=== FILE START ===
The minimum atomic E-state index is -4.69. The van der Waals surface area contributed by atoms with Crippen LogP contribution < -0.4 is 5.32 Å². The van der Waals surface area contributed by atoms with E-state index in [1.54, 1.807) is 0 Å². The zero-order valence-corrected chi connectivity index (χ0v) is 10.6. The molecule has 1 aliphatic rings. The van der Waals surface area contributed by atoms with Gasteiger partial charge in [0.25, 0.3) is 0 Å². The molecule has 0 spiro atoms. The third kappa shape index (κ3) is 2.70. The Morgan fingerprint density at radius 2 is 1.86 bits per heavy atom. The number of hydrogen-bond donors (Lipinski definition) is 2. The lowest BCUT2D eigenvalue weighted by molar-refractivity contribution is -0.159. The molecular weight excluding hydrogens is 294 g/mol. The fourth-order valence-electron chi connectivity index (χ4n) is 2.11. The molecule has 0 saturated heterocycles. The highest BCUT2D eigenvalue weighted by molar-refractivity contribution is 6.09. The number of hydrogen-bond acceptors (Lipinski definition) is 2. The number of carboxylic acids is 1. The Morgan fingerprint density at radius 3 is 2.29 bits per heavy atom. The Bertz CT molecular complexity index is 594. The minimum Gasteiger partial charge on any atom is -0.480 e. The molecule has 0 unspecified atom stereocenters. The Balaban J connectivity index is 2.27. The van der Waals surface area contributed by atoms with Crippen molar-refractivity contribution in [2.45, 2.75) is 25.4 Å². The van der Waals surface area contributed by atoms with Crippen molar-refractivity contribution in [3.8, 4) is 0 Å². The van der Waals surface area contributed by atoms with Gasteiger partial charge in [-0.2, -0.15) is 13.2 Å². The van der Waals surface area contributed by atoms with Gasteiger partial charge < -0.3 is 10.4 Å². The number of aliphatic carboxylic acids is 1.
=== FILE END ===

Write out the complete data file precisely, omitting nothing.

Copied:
The minimum atomic E-state index is -4.69. The van der Waals surface area contributed by atoms with Crippen LogP contribution < -0.4 is 5.32 Å². The van der Waals surface area contributed by atoms with E-state index in [1.54, 1.807) is 0 Å². The zero-order valence-corrected chi connectivity index (χ0v) is 10.6. The molecule has 1 aliphatic rings. The van der Waals surface area contributed by atoms with Gasteiger partial charge in [0.25, 0.3) is 0 Å². The molecule has 0 spiro atoms. The third kappa shape index (κ3) is 2.70. The Morgan fingerprint density at radius 2 is 1.86 bits per heavy atom. The number of hydrogen-bond donors (Lipinski definition) is 2. The lowest BCUT2D eigenvalue weighted by molar-refractivity contribution is -0.159. The molecular weight excluding hydrogens is 294 g/mol. The fourth-order valence-electron chi connectivity index (χ4n) is 2.11. The molecule has 0 saturated heterocycles. The highest BCUT2D eigenvalue weighted by molar-refractivity contribution is 6.09. The number of hydrogen-bond acceptors (Lipinski definition) is 2. The number of carboxylic acids is 1. The Morgan fingerprint density at radius 3 is 2.29 bits per heavy atom. The Bertz CT molecular complexity index is 594. The minimum Gasteiger partial charge on any atom is -0.480 e. The molecule has 0 unspecified atom stereocenters. The Balaban J connectivity index is 2.27. The van der Waals surface area contributed by atoms with Crippen molar-refractivity contribution in [2.45, 2.75) is 25.4 Å². The van der Waals surface area contributed by atoms with Crippen molar-refractivity contribution in [3.8, 4) is 0 Å². The van der Waals surface area contributed by atoms with Gasteiger partial charge in [-0.2, -0.15) is 13.2 Å². The van der Waals surface area contributed by atoms with Gasteiger partial charge < -0.3 is 10.4 Å². The number of aliphatic carboxylic acids is 1.